- Chelsea Green Publishing - http://www.chelseagreen.com/blogs -

New Efforts May Harness Sunlight

Taken from a post on ModernMechanix, reprinting an article from Popular Science Monthly:

SUNSHINE, our greatest source of potential power, is now largely wasted. It is highly probable, however, that a few years hence science will find a way to harness the mighty energy of the sun’s radiation. Solar engines and solar heating apparatus will then make it economically practicable for us to use at least a small portion of our now-wasted sunshine to run our factories, light our streets, cook our food, and warm our houses. In the United States we use, each year, something like a half billion tons of coal, a half billion barrels of oil, and fifty billion horsepower hours of water power for heat, light, and power.

If it were possible to convert all this energy into power—which of course it isn’t—it would produce seven trillion horsepower hours. If it were possible to convert completely into power all the solar energy that each year falls on the United States in the form of sunshine, it would amount to seven thousand trillion horsepower hours. Of course, some of the sunshine that comes to us through 93,000,000 miles of space is needed for the general heating of the earth and for the growing of plant life: but above those fundamental needs, solar radiation provides a potential supply of power many thousand times as great as the amount now supplied by other sources.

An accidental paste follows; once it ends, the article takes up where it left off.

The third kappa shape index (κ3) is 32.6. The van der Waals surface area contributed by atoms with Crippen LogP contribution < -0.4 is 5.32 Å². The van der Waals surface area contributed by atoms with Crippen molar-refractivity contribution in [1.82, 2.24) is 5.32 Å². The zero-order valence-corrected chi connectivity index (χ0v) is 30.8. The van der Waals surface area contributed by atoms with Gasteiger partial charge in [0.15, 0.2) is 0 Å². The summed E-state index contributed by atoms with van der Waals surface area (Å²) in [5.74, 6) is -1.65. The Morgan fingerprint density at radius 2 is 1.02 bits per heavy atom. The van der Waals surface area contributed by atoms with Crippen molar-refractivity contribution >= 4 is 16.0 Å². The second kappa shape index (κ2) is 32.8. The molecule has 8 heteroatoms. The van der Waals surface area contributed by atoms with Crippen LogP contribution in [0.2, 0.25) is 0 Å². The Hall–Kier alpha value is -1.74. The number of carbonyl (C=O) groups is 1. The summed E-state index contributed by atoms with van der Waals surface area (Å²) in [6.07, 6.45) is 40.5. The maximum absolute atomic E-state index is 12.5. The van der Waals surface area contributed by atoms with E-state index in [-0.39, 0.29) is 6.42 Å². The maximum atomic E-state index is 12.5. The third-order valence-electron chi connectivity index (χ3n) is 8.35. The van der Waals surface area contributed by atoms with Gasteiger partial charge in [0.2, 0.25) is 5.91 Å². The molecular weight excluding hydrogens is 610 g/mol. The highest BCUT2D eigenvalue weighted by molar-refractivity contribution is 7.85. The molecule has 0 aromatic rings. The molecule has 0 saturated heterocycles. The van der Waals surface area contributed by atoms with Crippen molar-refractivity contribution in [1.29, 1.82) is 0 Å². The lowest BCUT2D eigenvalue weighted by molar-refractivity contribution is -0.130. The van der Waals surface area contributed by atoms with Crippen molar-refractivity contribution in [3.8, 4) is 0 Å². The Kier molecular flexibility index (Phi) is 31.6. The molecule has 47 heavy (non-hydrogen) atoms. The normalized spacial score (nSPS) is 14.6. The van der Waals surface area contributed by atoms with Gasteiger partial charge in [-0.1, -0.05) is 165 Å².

That the use of solar radiation for power is no vague dream of the far-distant future is shown by the fact that at present a solar power plant with a thermal efficiency of 4.32 per cent —over one third of the efficiency of the best steam engine—has been built and is being operated.

Sure. Standard stuff we hear every day. What’s the kicker? It’s from an article published in 1934! Seventy-eight years later we still have not managed (or had the will) to follow the path to a solar society. Here’s an image of the first page. For the rest of the page scans, check out the article at ModernMechanix [1]. I highly recommend the cartoon on the third page. It’s a hoot! (Testing out my 1934 lingo…)